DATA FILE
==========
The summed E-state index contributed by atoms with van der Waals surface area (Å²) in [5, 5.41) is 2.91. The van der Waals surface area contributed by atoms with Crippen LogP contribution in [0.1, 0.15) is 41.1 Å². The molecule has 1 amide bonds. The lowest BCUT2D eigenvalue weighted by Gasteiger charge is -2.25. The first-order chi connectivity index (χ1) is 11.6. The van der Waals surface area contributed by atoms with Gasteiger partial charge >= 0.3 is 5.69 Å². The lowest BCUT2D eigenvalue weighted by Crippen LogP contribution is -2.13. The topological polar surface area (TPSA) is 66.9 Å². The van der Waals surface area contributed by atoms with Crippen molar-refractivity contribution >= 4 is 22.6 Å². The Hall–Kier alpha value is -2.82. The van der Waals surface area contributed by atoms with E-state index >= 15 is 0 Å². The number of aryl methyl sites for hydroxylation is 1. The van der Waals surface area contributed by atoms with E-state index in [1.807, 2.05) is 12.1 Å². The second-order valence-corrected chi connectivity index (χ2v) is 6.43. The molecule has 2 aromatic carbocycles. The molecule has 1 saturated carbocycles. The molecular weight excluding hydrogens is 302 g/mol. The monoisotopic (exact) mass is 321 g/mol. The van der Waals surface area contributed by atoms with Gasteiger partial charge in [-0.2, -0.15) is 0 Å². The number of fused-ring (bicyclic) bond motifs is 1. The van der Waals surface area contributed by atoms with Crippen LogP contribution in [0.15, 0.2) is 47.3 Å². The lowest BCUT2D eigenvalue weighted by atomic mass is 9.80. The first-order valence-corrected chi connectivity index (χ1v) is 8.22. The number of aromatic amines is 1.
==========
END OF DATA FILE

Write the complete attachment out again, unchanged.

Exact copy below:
The summed E-state index contributed by atoms with van der Waals surface area (Å²) in [5, 5.41) is 2.91. The van der Waals surface area contributed by atoms with Crippen LogP contribution in [0.1, 0.15) is 41.1 Å². The molecule has 1 amide bonds. The lowest BCUT2D eigenvalue weighted by Gasteiger charge is -2.25. The first-order chi connectivity index (χ1) is 11.6. The van der Waals surface area contributed by atoms with Gasteiger partial charge >= 0.3 is 5.69 Å². The lowest BCUT2D eigenvalue weighted by Crippen LogP contribution is -2.13. The topological polar surface area (TPSA) is 66.9 Å². The van der Waals surface area contributed by atoms with Crippen molar-refractivity contribution >= 4 is 22.6 Å². The Hall–Kier alpha value is -2.82. The van der Waals surface area contributed by atoms with E-state index >= 15 is 0 Å². The number of aryl methyl sites for hydroxylation is 1. The van der Waals surface area contributed by atoms with E-state index in [1.807, 2.05) is 12.1 Å². The second-order valence-corrected chi connectivity index (χ2v) is 6.43. The molecule has 2 aromatic carbocycles. The molecule has 1 saturated carbocycles. The molecular weight excluding hydrogens is 302 g/mol. The monoisotopic (exact) mass is 321 g/mol. The van der Waals surface area contributed by atoms with Gasteiger partial charge in [-0.2, -0.15) is 0 Å². The number of fused-ring (bicyclic) bond motifs is 1. The van der Waals surface area contributed by atoms with Crippen LogP contribution in [0.15, 0.2) is 47.3 Å². The lowest BCUT2D eigenvalue weighted by atomic mass is 9.80. The first-order valence-corrected chi connectivity index (χ1v) is 8.22. The number of aromatic amines is 1.